“Every child is born a universal human being. We make him or her a mean human being as he or she grows up. The task of education is to make him or her a universal human being again,” reads the English translation of Kuvempu’s idea of ‘Vishwamanava’ or ‘universal human being.’
The concept of Vishwamanava has been one of the most significant contributions of the revered poet and philosopher from Karnataka to the idea of modern India.
On the 50th anniversary of the renaming of Mysore State as Karnataka, civic rights group Bahutva Karnataka has come out with an ‘Alphabet series’ which aims to give people an insight into the state’s rich legacy of literature, diversity, and plurality, and how they contribute to the modern ideas of democracy.
A letter from the Kannada alphabet has been chosen for each day of the month of November, and a quote which either begins with or features the letter is presented every day through the organisation’s social media channels.
Small sample of a rich legacy
“It’s a very small sample of the very rich literary culture of Karnataka,” says Prof. Janaki Nair who is a former professor of history at JNU and a member of Bahutva Karnataka.
“The campaign starts with the fairly older kinds of texts. The Vachnakaras feature quite prominently because they have contributed and continue to be one of the most significant contributions to the Kannada language in terms of the kind of society that is possible. We have some figures from the 19th century talking about the syncretic traditions as well as quite a large number of contemporary figures who are writers, poets, literary critics and so on,” she adds.
Bahutva Karnataka being an organization trying to promote the plurality of the state, most of the works chosen for the campaign talk about the roots of this plurality, notes the team.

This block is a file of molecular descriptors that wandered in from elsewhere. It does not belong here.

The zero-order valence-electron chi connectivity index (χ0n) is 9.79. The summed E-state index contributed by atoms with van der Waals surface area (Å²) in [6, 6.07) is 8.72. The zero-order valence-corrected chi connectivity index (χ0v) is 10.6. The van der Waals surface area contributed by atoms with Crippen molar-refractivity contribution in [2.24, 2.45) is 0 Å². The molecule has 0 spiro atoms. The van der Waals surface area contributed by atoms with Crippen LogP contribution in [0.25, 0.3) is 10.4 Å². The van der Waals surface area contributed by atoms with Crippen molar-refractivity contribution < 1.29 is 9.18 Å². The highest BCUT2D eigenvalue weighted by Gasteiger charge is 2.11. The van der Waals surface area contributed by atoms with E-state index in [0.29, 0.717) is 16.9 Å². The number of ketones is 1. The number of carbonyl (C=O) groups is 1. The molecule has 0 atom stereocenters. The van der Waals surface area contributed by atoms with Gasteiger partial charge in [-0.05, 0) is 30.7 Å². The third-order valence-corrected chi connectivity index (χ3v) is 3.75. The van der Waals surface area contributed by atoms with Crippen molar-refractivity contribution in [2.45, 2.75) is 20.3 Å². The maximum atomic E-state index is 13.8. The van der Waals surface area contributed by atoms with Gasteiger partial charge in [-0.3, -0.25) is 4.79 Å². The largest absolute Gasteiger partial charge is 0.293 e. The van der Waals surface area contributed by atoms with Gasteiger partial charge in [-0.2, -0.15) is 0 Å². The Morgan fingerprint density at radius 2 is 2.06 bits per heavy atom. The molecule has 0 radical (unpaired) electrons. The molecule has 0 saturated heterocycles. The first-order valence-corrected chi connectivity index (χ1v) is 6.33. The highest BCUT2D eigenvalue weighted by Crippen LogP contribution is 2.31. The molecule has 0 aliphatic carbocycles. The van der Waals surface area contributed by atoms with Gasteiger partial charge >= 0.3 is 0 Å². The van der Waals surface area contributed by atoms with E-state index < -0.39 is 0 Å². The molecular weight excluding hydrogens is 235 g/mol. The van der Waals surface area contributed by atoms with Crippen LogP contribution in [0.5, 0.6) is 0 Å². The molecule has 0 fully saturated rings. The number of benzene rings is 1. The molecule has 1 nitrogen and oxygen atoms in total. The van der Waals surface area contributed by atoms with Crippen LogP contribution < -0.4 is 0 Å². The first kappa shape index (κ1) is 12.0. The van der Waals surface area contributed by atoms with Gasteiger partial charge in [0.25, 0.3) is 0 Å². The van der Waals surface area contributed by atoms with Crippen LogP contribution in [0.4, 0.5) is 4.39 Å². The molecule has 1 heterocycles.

“The plurality and the specificity of Karnataka is the way that Karnataka has become Indian. It has not dissolved its identity in order to be Indian. That’s the overall message,” Prof. Nair explains.
An entry point
The campaign was inspired by a similar artists-driven initiative in Sri Lanka which used Sinhala and Tamil alphabets to talk about shared histories.
Anupama Hegde, an IT professional and member of Bahutva Karnataka, notes that many people are deeply proud of the heritage and the culture of the state.
“The team felt that the Kannada alphabet could be a beautiful entry point to Karnataka’s rich literary and philosophical world,” she says.
The campaign was designed broadly in the order of the Kannada alphabet. But there was a constraint. While there are 49 used letters in Kannada language, the month of November has only 30 days.
So, the team had to pick and choose the letters. Prof. Nair worked on choosing the quotes with the help of C.G. Manjul, N. Gayatri and Nataraj Vishwanath, all well versed in Kannada literature.
The quotes were translated by G Ramakrishna and Madhava Prasad, while the illustrated versions of the letters were designed by artist and professional designer Rohan Parameswara. . Rohini Rajashekhar managed the social media.
“We tried our best to cover all the letters, but there were some letters which immediately did not link to a quotable quote. Since it’s a very short campaign, we tried to work more with poetry and the vachanas, and not so much prose,” says Prof Nair.
“Unfortunately, we had limited time and limited number of days. So, we tried to include as many different types of voices as possible.”
In sync with Constitution
The campaign also coincides with Constitution Day which is celebrated on November 26.